Silverton officials have canceled a meeting on Thursday where they were expected to make a final decision on whether to pursue a Superfund designation, which could delay the issue until September.
The deadline for polluting sites to be considered in March for the Environmental Protection Agency’s National Priorities List is Sunday. If the town of Silverton doesn’t receive an extension from the EPA to be listed this spring, officials must wait for the next review period in September.
“It was an aggressive timeline in the first place,” said Mark Eddy, a hired strategic consultant for the town of Silverton. “This is pretty much the biggest decision the elected officials have voted on in the history of the town, and we just want to get everything right.”
Last week, Silverton Town trustees and San Juan County commissioners announced the two boards would hold the joint meeting with the hope of signing a letter to Gov. John Hickenlooper directing him to request a Superfund status for the discharging mine network north of town. The delay was announced Monday. The Town Hall meeting is still scheduled for 6 p.m. Tuesday.
One major hurdle stands out: the boundaries of what would be deemed a Superfund site.
There are more than 200 abandoned or inactive draining mines in and around San Juan County, which boasted one of the most successful mining industries in the country throughout late 19th and early 20th century.
In the 1990s, the Animas River Stakeholders Group, a local mine cleanup coalition, identified 34 mine waste piles and 33 discharging portals that accounted for 90 percent of the metal loading in the basin. Peter Butler, a coordinator of ARSG, said the four mine drainages in the area about 10 miles north of Silverton, up County Road 2, put out as much metals into Cement Creek, a tributary of the Animas River, as the other 200 drainages combined.
It was there the EPA triggered the Gold King Mine spill in August, which led to the current Superfund discussions in a town historically opposed to federal intervention.
A consistent pulse of anxiety in the town with about 600 residents about an hour’s drive north of Durango is the fear that the boundaries of a Superfund designation would encroach into town limits. Those concerns were amplified last spring when the federal agency asked for permission to test the soil in town for suspected widespread contamination from years of mining activity.
In the fall, when the EPA sat down at the table with Silverton officials to start Superfund negotiations, federal representatives assured town trustees and county commissioners the designation would be limited to the mining network discharging into Cement Creek.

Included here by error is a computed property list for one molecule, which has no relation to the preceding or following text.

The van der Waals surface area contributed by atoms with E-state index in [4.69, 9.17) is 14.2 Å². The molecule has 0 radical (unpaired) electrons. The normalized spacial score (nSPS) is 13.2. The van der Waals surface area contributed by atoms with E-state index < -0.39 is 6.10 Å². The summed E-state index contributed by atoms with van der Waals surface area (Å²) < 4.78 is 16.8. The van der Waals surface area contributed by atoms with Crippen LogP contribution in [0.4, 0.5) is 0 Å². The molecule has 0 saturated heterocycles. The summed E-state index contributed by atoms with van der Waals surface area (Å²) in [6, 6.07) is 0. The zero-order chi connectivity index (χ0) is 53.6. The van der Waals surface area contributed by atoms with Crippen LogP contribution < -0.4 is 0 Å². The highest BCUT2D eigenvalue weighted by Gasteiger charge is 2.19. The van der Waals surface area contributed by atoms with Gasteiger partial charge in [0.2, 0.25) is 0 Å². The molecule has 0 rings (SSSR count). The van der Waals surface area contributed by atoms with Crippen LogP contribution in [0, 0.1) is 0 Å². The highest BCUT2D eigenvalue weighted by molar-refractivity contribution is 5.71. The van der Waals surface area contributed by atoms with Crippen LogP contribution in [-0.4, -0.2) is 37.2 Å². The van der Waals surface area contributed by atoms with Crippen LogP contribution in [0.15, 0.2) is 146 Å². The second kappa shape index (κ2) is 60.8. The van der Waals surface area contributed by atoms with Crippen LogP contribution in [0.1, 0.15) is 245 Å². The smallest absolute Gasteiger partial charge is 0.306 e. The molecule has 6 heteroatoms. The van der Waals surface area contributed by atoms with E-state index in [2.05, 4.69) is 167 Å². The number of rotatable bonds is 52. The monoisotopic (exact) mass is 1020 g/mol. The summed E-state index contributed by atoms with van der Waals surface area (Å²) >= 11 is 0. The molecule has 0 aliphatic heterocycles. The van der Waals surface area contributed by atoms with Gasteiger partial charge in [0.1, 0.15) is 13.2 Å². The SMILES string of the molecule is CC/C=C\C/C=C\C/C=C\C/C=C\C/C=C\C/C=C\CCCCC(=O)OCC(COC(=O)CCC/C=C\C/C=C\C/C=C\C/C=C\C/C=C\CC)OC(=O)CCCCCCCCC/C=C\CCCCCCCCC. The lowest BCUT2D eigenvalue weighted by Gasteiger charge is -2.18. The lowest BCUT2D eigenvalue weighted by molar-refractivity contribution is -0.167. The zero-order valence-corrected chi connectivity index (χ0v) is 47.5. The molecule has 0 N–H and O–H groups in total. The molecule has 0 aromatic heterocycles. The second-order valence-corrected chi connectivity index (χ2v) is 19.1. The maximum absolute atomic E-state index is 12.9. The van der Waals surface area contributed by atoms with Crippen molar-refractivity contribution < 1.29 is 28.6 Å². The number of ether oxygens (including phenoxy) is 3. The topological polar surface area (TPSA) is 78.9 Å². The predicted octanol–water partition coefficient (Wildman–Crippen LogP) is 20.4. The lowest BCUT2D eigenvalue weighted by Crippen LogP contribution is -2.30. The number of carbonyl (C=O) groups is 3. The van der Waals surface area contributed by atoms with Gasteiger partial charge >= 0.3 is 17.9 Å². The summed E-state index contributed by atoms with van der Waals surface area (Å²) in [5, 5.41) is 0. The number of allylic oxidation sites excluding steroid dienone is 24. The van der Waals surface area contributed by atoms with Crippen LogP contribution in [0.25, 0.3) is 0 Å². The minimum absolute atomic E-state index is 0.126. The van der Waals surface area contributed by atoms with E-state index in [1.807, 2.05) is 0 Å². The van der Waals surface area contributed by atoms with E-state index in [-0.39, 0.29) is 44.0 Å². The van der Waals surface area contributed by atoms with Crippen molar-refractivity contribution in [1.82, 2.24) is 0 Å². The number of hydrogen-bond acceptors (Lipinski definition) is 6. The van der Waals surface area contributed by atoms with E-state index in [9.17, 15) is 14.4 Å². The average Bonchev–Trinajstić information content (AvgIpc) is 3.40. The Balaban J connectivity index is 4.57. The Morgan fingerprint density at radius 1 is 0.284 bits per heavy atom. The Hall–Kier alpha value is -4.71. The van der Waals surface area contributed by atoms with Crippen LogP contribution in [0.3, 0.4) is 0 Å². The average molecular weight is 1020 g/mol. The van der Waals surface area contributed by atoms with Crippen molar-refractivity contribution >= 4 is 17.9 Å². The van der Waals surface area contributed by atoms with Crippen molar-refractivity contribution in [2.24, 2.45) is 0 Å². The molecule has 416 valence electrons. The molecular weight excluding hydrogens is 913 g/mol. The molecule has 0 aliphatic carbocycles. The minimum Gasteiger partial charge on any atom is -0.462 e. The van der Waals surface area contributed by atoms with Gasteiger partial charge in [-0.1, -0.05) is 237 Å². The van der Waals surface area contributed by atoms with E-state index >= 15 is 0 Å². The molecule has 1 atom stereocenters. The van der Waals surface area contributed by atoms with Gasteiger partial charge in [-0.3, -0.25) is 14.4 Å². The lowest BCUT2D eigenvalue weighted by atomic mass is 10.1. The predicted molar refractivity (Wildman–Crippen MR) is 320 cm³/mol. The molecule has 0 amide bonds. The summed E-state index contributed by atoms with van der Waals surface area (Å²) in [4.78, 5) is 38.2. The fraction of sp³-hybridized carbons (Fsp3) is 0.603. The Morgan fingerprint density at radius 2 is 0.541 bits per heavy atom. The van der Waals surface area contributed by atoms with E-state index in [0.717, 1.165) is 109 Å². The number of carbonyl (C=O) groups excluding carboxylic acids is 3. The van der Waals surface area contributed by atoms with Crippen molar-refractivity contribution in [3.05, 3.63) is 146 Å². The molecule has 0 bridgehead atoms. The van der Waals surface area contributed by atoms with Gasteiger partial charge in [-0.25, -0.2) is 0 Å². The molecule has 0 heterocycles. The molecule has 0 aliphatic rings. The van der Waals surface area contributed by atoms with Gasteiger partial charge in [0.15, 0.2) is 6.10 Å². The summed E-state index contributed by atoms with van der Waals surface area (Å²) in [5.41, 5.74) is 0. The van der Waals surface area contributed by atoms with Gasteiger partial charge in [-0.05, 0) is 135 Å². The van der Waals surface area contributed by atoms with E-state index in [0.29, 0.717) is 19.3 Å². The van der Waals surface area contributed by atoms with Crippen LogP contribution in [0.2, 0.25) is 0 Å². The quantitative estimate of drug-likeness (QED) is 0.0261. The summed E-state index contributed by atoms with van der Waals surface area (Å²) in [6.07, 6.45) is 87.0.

It appears those terms have changed.
“They are looking at a larger area than what we initially thought,” San Juan County Manager William Tookie said. “Rather than painting with a broad brush stroke, we want to be surgical. We want to identify properties that are a contributing factor, as opposed to drawing a big circle.”
Tookie said the EPA is now looking to address mines leaking into the Upper Animas, as well as Mineral Creek – another tributary of the Animas River – and some of those mining claims come uncomfortably close to town.
“There are concerns about properties adjacent to Silverton,” Tookie said.
Tookie and Eddy said other issues persist: the town wants a letter of agreement that provides Silverton and other local officials a say in decision-making during the Superfund process, and officials are seeking reimbursements for time and cost expenses related to the Gold King Mine response.
“There are just a number of details to be worked out,” Eddy said. “It’s better that it be done right than it be done fast. Nobody’s giving up.”
Tookie said the EPA is investigating whether the federal agency can grant Silverton an extension to be considered in its March review. He said the town will hold a vote on Superfund once it gets the information it seeks.
“When we set up the schedule it was tentative, assuming we’d have questions from the EPA answered, and at this point, it’s just not going to happen by Thursday night,” he said.
“Our goal is still to move forward as fast as we can, but we’ve got to have all the information in front of us so the elected officials can make a wise decision and know what we’re getting into the next 20 to 30 years.”
The EPA did not respond to a request for comment.